BEYOND BORDERS: Bombs and guns again: Talking about God, S/Leoneans, and the devil

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By Sulaiman Momodu

It’s been a while since I last wrote an article on national issues. This article therefore focuses on Sierra Leone in view of the 26 November 2023 attempt to destabilize the state by gunmen for a nation that has experienced civil war, Ebola outbreak, a deadly mudslide, fuel tanker explosion, bloody protests – all leading to deaths. Well, as a tradition, in moments of crises, most of us usually run to God and raise up our very corrupt hands in prayers with promises to change our ways of doing things. Crisis over, back to business as usual.

As a journalist by profession and trained to be a skeptic or to question or investigate things, I have no doubt at all in the existence of God. The evidence is just overwhelming. Some people believe in witchdoctors or believe that evil exists, but they doubt the existence of God.  What wisdom is this?

Amid the stench of corruption and greed, Sierra Leone could be lauded though for being a very tolerant country, religiously speaking. The current president and the main opposition leader for instance are both Christians and they even attend the same parish at Wilberforce in Freetown. Also, the spouse of the current president is a Muslim. Wartime late President Ahmed Tejan Kabbah was a Muslim. His late wife was a Christian. At most gatherings, we invite the presence of God through Muslim and Christian prayers. The question that begs for answers is – Why is a country that claims to love God having endless challenges?

The carnage of last Sunday personally brought back flashbacks of 25 May 1997. It was almost a replay with intelligence failure a contributing factor in both tragedies. Instead of going to houses of worship on a Sunday morning, the capital woke up to sounds of gunfire and heavy explosions filling the air as bellows of smoke kissed the sky. I was staying at Fourah Bay College, so from Mount Aureol, we could see downtown Freetown on fire. Pademba Road Prisons was broken into and prisoners, including Major Johnny Paul Koroma, were freed. Then newly elected President Ahmed Tejan Kabbah was overthrown as he fled to neighbouring Guinea. Johnny Paul Koroma became the junta leader as more chaos ensued when insane Revolutionary United Front rebels high on drugs were invited to apparently create mayhem.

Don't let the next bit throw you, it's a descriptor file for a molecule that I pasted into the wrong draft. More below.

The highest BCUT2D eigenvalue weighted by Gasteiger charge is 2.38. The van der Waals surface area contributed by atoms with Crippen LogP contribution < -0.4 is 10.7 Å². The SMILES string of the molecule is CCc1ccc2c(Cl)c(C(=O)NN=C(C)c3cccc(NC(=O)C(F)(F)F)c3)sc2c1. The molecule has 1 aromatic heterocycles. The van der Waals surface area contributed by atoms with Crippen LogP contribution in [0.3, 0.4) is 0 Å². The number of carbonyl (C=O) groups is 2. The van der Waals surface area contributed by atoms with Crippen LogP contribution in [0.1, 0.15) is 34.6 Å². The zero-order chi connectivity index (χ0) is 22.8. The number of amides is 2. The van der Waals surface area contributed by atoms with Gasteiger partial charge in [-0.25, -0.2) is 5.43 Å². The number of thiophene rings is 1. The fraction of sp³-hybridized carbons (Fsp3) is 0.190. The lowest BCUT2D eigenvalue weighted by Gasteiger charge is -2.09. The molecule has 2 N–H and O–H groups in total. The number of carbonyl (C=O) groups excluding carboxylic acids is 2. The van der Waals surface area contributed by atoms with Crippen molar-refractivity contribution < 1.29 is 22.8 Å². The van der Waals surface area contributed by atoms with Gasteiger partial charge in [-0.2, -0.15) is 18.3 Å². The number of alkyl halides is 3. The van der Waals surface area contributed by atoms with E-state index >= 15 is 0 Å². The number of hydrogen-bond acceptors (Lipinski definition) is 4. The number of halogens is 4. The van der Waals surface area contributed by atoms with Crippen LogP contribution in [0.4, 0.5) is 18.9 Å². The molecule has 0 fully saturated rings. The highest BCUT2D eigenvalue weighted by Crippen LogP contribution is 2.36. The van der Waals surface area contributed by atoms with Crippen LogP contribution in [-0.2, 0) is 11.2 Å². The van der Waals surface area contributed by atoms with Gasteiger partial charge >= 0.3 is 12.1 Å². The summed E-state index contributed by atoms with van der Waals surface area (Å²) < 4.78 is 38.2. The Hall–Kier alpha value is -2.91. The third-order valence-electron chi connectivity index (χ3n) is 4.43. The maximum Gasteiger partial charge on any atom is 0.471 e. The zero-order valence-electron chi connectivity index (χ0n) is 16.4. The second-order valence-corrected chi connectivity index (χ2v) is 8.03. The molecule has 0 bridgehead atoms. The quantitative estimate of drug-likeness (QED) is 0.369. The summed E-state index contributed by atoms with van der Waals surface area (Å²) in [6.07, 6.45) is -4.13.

I had just covered the presidential elections as a very young Northern region correspondent for the Concord Times Newspaper based in Makeni and relocated to Freetown when the 25 May 1997 coup took place, and the country subsequently became a slaughterhouse.

I am currently living beyond the shores of the country. Am I usually surprised by the disturbances back home? Absolutely not!  I grew up in these disturbances, largely rooted in lame leadership and which hugely influenced my decision to enter journalism with the strong belief that no harm would befall me. With the word “fear” not existing in my dictionary, as a youngster, I covered the civil war for both the local and international media and naturally came into conflict with the warring parties and the authorities in Freetown who had a penchant for minimizing the truth and giving ridiculous false hopes of security to the people with deadly consequences. I was a wanted journalist but saved by grace. When the war officially ended, I took a break from mainstream journalism with a promise to return in future.    

After years of serving in various countries, in 2019, I returned home, but I intentionally decided to stay clear of partisan politics. I set up Beyond Borders Media with a vision to contribute to the peace and development of the country through service with integrity from the lens of God’s Word. What did I discover? The root causes of the war remain pervasive, and most people still do things in a fashion that would shock even the devil. Accountability is appalling, integrity is dead, we beg instead of demanding for our rights, services are pathetic, corruption is systemic, most people in positions of trust and service see themselves as lords and behave with unbridled arrogance, the political atmosphere is toxic etc. Perhaps, the only area we have made ludicrous progress over the years is the burning desire to be heard on radio or seen on television to bamboozle or deceive the public.  The questions? What’s the relationship between Sierra Leoneans and God, or with the devil? Do most Sierra Leoneans have a short memory? Have we suddenly forgotten that many people, including UN peacekeepers, lost their lives for the country to enjoy peace? What’s going on in the country, who is responsible, and what’s the solution? James 3:16 says, “For where you have envy and selfish ambition, there you find disorder and every evil practice.” (To be continued).

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